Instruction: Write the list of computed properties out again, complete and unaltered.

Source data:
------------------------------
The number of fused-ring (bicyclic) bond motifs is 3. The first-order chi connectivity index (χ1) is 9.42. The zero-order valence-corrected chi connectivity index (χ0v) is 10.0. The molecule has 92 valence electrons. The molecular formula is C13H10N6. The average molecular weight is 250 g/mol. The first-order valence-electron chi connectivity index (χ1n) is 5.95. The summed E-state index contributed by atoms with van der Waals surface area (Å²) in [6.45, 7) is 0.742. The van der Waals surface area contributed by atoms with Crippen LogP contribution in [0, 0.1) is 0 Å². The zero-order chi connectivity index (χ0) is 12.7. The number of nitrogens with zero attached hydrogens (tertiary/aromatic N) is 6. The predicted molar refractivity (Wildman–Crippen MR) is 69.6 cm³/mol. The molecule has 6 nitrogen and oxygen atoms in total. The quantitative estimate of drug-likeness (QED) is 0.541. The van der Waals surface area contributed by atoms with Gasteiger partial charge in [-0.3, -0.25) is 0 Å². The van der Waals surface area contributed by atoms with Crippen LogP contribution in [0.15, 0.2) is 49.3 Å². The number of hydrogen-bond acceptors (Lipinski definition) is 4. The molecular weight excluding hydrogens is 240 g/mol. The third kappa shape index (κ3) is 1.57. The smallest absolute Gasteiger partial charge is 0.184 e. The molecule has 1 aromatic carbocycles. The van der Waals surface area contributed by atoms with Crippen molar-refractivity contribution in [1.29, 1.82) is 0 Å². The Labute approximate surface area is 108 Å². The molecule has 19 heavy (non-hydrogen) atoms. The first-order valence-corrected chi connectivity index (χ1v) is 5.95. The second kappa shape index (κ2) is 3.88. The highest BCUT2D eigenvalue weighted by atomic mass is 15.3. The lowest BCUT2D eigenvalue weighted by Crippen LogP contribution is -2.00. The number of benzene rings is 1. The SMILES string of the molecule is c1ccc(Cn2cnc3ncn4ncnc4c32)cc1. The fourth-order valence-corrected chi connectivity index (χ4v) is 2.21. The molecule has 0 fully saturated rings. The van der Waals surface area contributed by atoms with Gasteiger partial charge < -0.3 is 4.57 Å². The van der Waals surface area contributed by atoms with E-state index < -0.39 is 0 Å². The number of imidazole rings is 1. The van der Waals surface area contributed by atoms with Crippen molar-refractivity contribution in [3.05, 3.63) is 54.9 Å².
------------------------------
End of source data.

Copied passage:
The number of fused-ring (bicyclic) bond motifs is 3. The first-order chi connectivity index (χ1) is 9.42. The zero-order valence-corrected chi connectivity index (χ0v) is 10.0. The molecule has 92 valence electrons. The molecular formula is C13H10N6. The average molecular weight is 250 g/mol. The first-order valence-electron chi connectivity index (χ1n) is 5.95. The summed E-state index contributed by atoms with van der Waals surface area (Å²) in [6.45, 7) is 0.742. The van der Waals surface area contributed by atoms with Crippen LogP contribution in [0, 0.1) is 0 Å². The zero-order chi connectivity index (χ0) is 12.7. The number of nitrogens with zero attached hydrogens (tertiary/aromatic N) is 6. The predicted molar refractivity (Wildman–Crippen MR) is 69.6 cm³/mol. The molecule has 6 nitrogen and oxygen atoms in total. The quantitative estimate of drug-likeness (QED) is 0.541. The van der Waals surface area contributed by atoms with Gasteiger partial charge in [-0.3, -0.25) is 0 Å². The van der Waals surface area contributed by atoms with Crippen LogP contribution in [0.15, 0.2) is 49.3 Å². The number of hydrogen-bond acceptors (Lipinski definition) is 4. The molecular weight excluding hydrogens is 240 g/mol. The third kappa shape index (κ3) is 1.57. The smallest absolute Gasteiger partial charge is 0.184 e. The molecule has 1 aromatic carbocycles. The van der Waals surface area contributed by atoms with Crippen molar-refractivity contribution in [1.29, 1.82) is 0 Å². The Labute approximate surface area is 108 Å². The molecule has 19 heavy (non-hydrogen) atoms. The first-order valence-corrected chi connectivity index (χ1v) is 5.95. The second kappa shape index (κ2) is 3.88. The highest BCUT2D eigenvalue weighted by atomic mass is 15.3. The lowest BCUT2D eigenvalue weighted by Crippen LogP contribution is -2.00. The number of benzene rings is 1. The SMILES string of the molecule is c1ccc(Cn2cnc3ncn4ncnc4c32)cc1. The fourth-order valence-corrected chi connectivity index (χ4v) is 2.21. The molecule has 0 fully saturated rings. The van der Waals surface area contributed by atoms with Gasteiger partial charge < -0.3 is 4.57 Å². The van der Waals surface area contributed by atoms with E-state index < -0.39 is 0 Å². The number of imidazole rings is 1. The van der Waals surface area contributed by atoms with Crippen molar-refractivity contribution in [3.05, 3.63) is 54.9 Å².